Clearing your mind and focusing on your natural breathing, even for just five short minutes can calm your mind and help you put things into perspective.
To fully reap the many health improving and stress-reducing benefits of meditation try to set aside a 20-minute window three times a week if possible.
If you’re a beginner or you find meditation difficult, try using a Guided Meditation App.
#42 – Breathing exercises
Breathing is something we do every day without a thought but controlled and mindful breathing can bring many health benefits, including reducing stress, lowering blood pressure and calming the mind.
Breathing exercises can be done in conjunction with meditation or yoga, but they are also a very effective standalone treatment to reduce stress and anxiety wherever and whenever you’re feeling it.
Learning how to breathe properly could well be one of the best life skills you can have – literally!
#43 – Keep a journal
Start keeping a journal to record your thoughts and feelings on a day to day basis.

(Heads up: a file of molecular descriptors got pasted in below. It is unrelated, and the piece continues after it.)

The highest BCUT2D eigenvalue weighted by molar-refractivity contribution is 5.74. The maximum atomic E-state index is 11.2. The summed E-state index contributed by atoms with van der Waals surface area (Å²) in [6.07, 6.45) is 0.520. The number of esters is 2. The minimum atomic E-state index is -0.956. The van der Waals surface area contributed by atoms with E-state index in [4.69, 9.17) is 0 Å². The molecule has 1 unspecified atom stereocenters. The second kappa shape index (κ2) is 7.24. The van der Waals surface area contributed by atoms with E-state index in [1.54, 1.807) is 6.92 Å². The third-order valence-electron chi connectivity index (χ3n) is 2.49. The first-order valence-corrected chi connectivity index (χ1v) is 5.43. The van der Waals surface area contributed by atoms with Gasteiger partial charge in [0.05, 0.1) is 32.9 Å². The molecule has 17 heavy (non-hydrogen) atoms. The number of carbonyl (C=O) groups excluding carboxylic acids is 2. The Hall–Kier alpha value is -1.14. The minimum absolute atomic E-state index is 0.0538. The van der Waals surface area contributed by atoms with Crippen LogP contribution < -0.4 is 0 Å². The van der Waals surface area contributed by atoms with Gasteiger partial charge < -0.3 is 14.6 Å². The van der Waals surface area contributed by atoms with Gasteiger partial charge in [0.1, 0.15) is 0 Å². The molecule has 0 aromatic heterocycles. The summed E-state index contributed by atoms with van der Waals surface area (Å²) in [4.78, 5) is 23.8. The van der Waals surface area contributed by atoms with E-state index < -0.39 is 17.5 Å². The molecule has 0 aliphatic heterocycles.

It’s scientifically proven to help with stress relief as well as improving cognitive function and even strengthens the immune system.
Write down both positive and negative feelings so you become more self-aware and can grow from your experiences.
How did you react?
How do you wish you had reacted?
What thoughts did you have but didn’t vocalize?
Make sure to read back each entry a few days later so you can re-assess the issues that arose and learn from how you reacted and felt.
#44 – Learn to be assertive
If you find your stress levels regularly rising because you feel you’re being taken advantage of, or you find it hard to say “no” to people because you’re too nice, learning assertive communication could be the answer.
Being assertive means standing up for your rights and feelings, while at the same time respecting other people’s rights and feelings.
Stay calm, listen actively and then speak openly and honestly.
You can attend online classes or find Assertiveness & Self Confidence classes in your local area.
#45 – Stop procrastinating
Procrastination means putting things off that need doing, usually important things, because you either feel overwhelmed by the tasks ahead of you or because you can’t decide how to do them.
Get over it by breaking your to-do list into smaller chunks and complete one task that can be done quickly.
There, you’ve started!
Take the next thing on the list you know you can do easily.
Don’t you feel less stressed and overwhelmed already?
Now just keep going one step at a time.
If you find yourself procrastinating again, break the tasks down even more.
Failing to stop procrastinating will just lead to tighter deadlines, rushed action and even more stress.
#46 – Visit an aquarium
There’s something magical and relaxing about watching fish swimming gently round in a tank of water.